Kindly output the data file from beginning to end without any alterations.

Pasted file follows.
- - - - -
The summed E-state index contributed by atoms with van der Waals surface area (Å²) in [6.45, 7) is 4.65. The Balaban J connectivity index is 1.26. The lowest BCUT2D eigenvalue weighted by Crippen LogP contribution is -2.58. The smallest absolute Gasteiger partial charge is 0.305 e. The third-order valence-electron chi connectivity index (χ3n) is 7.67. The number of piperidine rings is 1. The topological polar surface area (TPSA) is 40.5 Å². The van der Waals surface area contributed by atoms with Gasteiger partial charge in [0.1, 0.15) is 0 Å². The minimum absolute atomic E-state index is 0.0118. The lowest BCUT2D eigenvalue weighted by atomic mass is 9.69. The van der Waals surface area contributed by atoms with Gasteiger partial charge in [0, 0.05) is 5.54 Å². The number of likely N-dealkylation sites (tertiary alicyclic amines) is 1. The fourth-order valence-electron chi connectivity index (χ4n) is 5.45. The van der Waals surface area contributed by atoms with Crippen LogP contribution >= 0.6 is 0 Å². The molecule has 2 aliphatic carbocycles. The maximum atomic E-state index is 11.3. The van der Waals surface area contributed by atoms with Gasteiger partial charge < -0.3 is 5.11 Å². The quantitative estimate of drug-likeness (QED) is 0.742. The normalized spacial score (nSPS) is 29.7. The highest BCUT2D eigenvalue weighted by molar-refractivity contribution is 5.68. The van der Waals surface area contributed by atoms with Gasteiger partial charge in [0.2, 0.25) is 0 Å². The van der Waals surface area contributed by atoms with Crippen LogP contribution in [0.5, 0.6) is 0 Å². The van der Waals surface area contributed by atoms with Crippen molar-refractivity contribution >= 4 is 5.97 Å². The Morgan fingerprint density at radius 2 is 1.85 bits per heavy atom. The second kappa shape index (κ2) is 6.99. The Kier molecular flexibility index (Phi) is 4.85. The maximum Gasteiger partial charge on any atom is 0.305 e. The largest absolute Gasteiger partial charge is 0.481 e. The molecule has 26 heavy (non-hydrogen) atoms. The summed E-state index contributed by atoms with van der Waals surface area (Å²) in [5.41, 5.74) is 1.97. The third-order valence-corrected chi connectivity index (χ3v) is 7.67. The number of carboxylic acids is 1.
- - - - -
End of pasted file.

The summed E-state index contributed by atoms with van der Waals surface area (Å²) in [6.45, 7) is 4.65. The Balaban J connectivity index is 1.26. The lowest BCUT2D eigenvalue weighted by Crippen LogP contribution is -2.58. The smallest absolute Gasteiger partial charge is 0.305 e. The third-order valence-electron chi connectivity index (χ3n) is 7.67. The number of piperidine rings is 1. The topological polar surface area (TPSA) is 40.5 Å². The van der Waals surface area contributed by atoms with Gasteiger partial charge in [0.1, 0.15) is 0 Å². The minimum absolute atomic E-state index is 0.0118. The lowest BCUT2D eigenvalue weighted by atomic mass is 9.69. The van der Waals surface area contributed by atoms with Gasteiger partial charge in [0, 0.05) is 5.54 Å². The number of likely N-dealkylation sites (tertiary alicyclic amines) is 1. The fourth-order valence-electron chi connectivity index (χ4n) is 5.45. The van der Waals surface area contributed by atoms with Crippen LogP contribution >= 0.6 is 0 Å². The molecule has 2 aliphatic carbocycles. The maximum atomic E-state index is 11.3. The van der Waals surface area contributed by atoms with Gasteiger partial charge < -0.3 is 5.11 Å². The quantitative estimate of drug-likeness (QED) is 0.742. The normalized spacial score (nSPS) is 29.7. The highest BCUT2D eigenvalue weighted by molar-refractivity contribution is 5.68. The van der Waals surface area contributed by atoms with Gasteiger partial charge in [0.2, 0.25) is 0 Å². The van der Waals surface area contributed by atoms with Crippen LogP contribution in [0.5, 0.6) is 0 Å². The van der Waals surface area contributed by atoms with Crippen molar-refractivity contribution >= 4 is 5.97 Å². The Morgan fingerprint density at radius 2 is 1.85 bits per heavy atom. The second kappa shape index (κ2) is 6.99. The Kier molecular flexibility index (Phi) is 4.85. The maximum Gasteiger partial charge on any atom is 0.305 e. The largest absolute Gasteiger partial charge is 0.481 e. The molecule has 26 heavy (non-hydrogen) atoms. The summed E-state index contributed by atoms with van der Waals surface area (Å²) in [5.41, 5.74) is 1.97. The third-order valence-corrected chi connectivity index (χ3v) is 7.67. The number of carboxylic acids is 1.